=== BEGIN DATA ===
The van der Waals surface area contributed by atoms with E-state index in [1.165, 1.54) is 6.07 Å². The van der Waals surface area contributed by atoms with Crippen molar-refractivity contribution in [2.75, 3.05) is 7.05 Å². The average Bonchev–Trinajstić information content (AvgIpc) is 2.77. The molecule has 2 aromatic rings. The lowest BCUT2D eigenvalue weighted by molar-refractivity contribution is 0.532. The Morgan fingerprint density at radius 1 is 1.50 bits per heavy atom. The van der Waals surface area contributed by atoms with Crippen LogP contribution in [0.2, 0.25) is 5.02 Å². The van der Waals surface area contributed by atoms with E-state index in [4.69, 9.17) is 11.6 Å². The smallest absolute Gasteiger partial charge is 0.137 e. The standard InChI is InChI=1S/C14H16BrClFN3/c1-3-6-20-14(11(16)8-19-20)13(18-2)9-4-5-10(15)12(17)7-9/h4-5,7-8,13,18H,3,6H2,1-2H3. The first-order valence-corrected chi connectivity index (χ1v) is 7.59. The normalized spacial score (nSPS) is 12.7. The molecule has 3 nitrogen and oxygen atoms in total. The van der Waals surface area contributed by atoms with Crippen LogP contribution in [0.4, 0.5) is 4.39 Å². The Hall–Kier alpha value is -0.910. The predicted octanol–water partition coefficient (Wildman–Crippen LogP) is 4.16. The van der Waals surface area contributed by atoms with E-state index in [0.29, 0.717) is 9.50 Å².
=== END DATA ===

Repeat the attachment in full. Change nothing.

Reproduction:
The van der Waals surface area contributed by atoms with E-state index in [1.165, 1.54) is 6.07 Å². The van der Waals surface area contributed by atoms with Crippen molar-refractivity contribution in [2.75, 3.05) is 7.05 Å². The average Bonchev–Trinajstić information content (AvgIpc) is 2.77. The molecule has 2 aromatic rings. The lowest BCUT2D eigenvalue weighted by molar-refractivity contribution is 0.532. The Morgan fingerprint density at radius 1 is 1.50 bits per heavy atom. The van der Waals surface area contributed by atoms with Crippen LogP contribution in [0.2, 0.25) is 5.02 Å². The van der Waals surface area contributed by atoms with E-state index in [4.69, 9.17) is 11.6 Å². The smallest absolute Gasteiger partial charge is 0.137 e. The standard InChI is InChI=1S/C14H16BrClFN3/c1-3-6-20-14(11(16)8-19-20)13(18-2)9-4-5-10(15)12(17)7-9/h4-5,7-8,13,18H,3,6H2,1-2H3. The first-order valence-corrected chi connectivity index (χ1v) is 7.59. The normalized spacial score (nSPS) is 12.7. The molecule has 3 nitrogen and oxygen atoms in total. The van der Waals surface area contributed by atoms with Crippen LogP contribution in [0.4, 0.5) is 4.39 Å². The Hall–Kier alpha value is -0.910. The predicted octanol–water partition coefficient (Wildman–Crippen LogP) is 4.16. The van der Waals surface area contributed by atoms with E-state index in [0.29, 0.717) is 9.50 Å².